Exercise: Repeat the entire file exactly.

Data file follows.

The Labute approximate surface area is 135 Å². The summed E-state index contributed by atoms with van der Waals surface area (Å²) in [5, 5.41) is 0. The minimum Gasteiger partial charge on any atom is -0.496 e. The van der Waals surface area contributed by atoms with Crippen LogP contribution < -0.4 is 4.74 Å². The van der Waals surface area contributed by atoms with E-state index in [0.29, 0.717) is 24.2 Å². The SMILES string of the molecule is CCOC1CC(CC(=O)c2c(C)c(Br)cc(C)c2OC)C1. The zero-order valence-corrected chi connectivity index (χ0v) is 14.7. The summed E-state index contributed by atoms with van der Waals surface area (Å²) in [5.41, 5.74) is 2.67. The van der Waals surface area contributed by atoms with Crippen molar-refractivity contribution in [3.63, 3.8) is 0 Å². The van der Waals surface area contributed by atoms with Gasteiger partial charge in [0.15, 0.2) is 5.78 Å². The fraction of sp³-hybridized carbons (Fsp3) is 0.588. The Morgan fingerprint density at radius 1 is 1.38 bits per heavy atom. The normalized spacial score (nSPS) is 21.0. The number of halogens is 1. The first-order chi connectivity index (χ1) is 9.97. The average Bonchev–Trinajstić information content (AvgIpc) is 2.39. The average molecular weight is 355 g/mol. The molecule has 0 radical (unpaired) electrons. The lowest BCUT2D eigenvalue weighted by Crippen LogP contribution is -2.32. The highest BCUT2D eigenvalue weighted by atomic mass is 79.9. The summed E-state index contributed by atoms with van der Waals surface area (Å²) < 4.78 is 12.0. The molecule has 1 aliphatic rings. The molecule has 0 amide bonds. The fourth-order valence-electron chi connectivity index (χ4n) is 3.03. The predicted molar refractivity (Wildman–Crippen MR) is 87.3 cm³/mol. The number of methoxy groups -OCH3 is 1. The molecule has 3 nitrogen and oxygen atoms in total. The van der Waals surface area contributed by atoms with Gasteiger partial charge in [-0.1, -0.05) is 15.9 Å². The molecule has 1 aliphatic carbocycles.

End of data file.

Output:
The Labute approximate surface area is 135 Å². The summed E-state index contributed by atoms with van der Waals surface area (Å²) in [5, 5.41) is 0. The minimum Gasteiger partial charge on any atom is -0.496 e. The van der Waals surface area contributed by atoms with Crippen LogP contribution < -0.4 is 4.74 Å². The van der Waals surface area contributed by atoms with E-state index in [0.29, 0.717) is 24.2 Å². The SMILES string of the molecule is CCOC1CC(CC(=O)c2c(C)c(Br)cc(C)c2OC)C1. The zero-order valence-corrected chi connectivity index (χ0v) is 14.7. The summed E-state index contributed by atoms with van der Waals surface area (Å²) in [5.41, 5.74) is 2.67. The van der Waals surface area contributed by atoms with Crippen molar-refractivity contribution in [3.63, 3.8) is 0 Å². The van der Waals surface area contributed by atoms with Gasteiger partial charge in [0.15, 0.2) is 5.78 Å². The fraction of sp³-hybridized carbons (Fsp3) is 0.588. The Morgan fingerprint density at radius 1 is 1.38 bits per heavy atom. The normalized spacial score (nSPS) is 21.0. The number of halogens is 1. The first-order chi connectivity index (χ1) is 9.97. The average Bonchev–Trinajstić information content (AvgIpc) is 2.39. The average molecular weight is 355 g/mol. The molecule has 0 radical (unpaired) electrons. The lowest BCUT2D eigenvalue weighted by Crippen LogP contribution is -2.32. The highest BCUT2D eigenvalue weighted by atomic mass is 79.9. The summed E-state index contributed by atoms with van der Waals surface area (Å²) < 4.78 is 12.0. The molecule has 1 aliphatic rings. The molecule has 0 amide bonds. The fourth-order valence-electron chi connectivity index (χ4n) is 3.03. The predicted molar refractivity (Wildman–Crippen MR) is 87.3 cm³/mol. The number of methoxy groups -OCH3 is 1. The molecule has 3 nitrogen and oxygen atoms in total. The van der Waals surface area contributed by atoms with Gasteiger partial charge in [-0.1, -0.05) is 15.9 Å². The molecule has 1 aliphatic carbocycles.